database contains details of British casualties who were killed
or died during the Aden Emergency. Details have been extracted from
various war memorials, The Times newspaper, several books, the Aden
veterans web site, and the ParaData web site. Although the Emergency
covers the period 1963-1967 this database covers the lead up to
the Emergency from 1955 until 1967.
they occupied Aden as a territory in 1839, British troops were subjected
to attacks. From 1962, Britain was engaged in an escalating conflict
in the protectorate. Using grenades, bombs and rifles supplied by
regional and world powers, nationalist groups such as the National
Liberation Front (NLF) and the Front for the Liberation of Occupied
South Yemen (FLOSY) targeted British troops and their families.
By November 1967, the situation was untenable and Britain’s
‘permanent garrison East of Suez’ was abandoned.
Aden Emergency covered two areas:
Radfan Mountains are located 60 miles north of Aden. The emirates
and sheikhdoms in Aden had accepted British protection since the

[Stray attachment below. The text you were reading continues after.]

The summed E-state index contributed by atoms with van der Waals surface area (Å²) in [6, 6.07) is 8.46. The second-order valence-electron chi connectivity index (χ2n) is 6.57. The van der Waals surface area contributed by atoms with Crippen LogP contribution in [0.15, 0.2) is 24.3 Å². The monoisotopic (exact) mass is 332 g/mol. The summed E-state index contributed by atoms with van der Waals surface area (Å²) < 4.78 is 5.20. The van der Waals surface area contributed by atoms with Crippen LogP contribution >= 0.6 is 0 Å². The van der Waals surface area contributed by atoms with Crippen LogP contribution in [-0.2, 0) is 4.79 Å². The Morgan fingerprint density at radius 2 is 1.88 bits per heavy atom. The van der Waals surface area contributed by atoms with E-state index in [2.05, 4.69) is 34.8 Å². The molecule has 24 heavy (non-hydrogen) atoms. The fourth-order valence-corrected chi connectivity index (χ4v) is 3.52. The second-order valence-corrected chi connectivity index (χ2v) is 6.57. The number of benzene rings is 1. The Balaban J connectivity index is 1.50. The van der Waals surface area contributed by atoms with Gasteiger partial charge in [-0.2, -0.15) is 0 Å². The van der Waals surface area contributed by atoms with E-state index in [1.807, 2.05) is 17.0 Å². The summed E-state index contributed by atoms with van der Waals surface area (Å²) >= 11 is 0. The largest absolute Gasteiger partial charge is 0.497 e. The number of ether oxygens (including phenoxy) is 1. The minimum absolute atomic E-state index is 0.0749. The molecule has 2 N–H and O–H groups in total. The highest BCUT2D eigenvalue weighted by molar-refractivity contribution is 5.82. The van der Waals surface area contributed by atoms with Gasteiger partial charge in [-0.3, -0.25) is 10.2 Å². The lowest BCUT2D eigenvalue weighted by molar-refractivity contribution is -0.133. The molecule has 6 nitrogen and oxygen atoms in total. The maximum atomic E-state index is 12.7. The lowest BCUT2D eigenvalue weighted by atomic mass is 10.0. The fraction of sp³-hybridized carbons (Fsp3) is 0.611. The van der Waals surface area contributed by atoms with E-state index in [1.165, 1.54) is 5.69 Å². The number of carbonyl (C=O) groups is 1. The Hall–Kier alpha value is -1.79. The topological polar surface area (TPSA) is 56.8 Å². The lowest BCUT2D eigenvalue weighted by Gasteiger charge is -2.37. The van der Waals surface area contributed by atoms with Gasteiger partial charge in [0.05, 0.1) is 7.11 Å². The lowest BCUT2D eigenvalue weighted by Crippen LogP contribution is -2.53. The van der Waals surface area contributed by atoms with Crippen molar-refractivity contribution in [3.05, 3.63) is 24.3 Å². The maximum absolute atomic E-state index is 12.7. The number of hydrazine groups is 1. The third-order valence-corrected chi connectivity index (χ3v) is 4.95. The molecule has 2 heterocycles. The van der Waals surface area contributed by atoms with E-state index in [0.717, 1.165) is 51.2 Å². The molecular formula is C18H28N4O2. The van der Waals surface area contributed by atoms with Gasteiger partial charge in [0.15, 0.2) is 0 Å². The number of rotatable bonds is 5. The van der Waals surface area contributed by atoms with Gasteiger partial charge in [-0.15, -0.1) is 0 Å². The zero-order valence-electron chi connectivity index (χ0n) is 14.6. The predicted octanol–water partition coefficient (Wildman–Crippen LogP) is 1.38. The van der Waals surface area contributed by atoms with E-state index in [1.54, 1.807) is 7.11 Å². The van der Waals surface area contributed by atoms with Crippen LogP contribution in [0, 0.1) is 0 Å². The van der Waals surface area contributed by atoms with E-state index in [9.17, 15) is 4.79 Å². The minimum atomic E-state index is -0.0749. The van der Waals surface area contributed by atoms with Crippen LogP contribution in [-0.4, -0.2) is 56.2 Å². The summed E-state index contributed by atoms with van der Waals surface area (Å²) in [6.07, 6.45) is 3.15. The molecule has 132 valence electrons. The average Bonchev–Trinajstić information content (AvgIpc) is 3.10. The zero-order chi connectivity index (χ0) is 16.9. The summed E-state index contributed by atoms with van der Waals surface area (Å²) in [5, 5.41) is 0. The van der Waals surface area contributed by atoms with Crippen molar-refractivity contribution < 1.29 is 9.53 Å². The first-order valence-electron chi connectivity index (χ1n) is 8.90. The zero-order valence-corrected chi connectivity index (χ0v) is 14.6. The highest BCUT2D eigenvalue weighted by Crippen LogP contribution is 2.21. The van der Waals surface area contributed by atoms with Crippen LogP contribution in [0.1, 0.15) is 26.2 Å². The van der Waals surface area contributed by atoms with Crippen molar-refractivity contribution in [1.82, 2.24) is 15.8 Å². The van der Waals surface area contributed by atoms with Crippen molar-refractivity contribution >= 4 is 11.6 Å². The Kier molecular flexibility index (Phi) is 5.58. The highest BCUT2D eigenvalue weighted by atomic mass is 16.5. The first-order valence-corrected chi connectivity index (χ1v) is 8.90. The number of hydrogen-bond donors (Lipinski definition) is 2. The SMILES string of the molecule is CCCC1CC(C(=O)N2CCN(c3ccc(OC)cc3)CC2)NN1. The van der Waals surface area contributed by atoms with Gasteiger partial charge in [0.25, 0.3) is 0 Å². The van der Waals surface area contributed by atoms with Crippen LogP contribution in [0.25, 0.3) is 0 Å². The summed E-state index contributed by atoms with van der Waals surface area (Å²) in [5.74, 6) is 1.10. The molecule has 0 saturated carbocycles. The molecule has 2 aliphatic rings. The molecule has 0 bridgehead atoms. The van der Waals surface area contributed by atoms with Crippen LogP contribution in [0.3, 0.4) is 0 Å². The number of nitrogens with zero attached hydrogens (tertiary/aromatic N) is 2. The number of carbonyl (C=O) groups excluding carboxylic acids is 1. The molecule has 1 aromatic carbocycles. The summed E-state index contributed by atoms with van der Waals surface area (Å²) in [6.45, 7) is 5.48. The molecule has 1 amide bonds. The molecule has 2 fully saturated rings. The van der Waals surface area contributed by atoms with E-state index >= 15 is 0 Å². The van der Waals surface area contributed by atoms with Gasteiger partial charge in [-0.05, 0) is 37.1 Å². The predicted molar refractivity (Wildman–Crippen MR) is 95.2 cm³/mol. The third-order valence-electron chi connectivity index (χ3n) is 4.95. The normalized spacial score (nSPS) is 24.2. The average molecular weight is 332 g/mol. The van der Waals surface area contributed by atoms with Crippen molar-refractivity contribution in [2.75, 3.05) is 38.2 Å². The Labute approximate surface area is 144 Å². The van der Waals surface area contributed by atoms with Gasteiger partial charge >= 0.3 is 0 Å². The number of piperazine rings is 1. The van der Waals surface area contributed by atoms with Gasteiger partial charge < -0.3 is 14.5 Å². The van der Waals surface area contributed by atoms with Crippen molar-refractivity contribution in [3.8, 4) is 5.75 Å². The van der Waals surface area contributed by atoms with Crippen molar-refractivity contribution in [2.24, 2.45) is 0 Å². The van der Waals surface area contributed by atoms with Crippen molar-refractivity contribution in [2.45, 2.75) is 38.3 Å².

1870 Turkish invasion of Yemen and its surrounding territories.
1964 the situation had turned for the worse. The new republican
government in adjacent Yemen, backed by Egypt's President Nasser,
was actively fermenting trouble in the Sultanate of Upper Yafa,
which was one of the Western Aden Protectorate states that was refusing
to join the Federation of Saudi Arabia.
became clear that an campaign was being waged against the Federation
of Saudi Arabia, mainly by the Yemen and Egyptian-backed Radfan
tribesmen. Their main objective was to attempt to close the main
road from Aden to Yemen's frontier town of Dhala.
the campaign mounted by British personnel, with Federation troops,
quickly and effectively defeated the tribesmen.
campaign is related to the Radfan Campaign, because both were attempts
by Egyptian-inspired attempts to end the British presence in Aden
and end the embryonic Federation of Saudi Arabia.
terrorist campaign of 1964-67 was a rival affair between two groups
attempting to gain control of the area, and ensure that the British
did not retain a military presence after the planned independence
of the Federation of Saudi Arabia; this was planned for no later
3 year long campaign saw numerous terrorist attacks on both civilian
and military targets. In both Rafan and Aden, the British Army suffered
90 personnel killed and 510 wounded.
whitewashed Fort Husn el Abr, Aden, close to the Saudi-Arabian border,
where over 100 tribesmen and six lorry drivers were brought last
Monday after their small convoy of lorries had surrendered to Protectorate
[ The Times Friday 25 May 1956, page 10]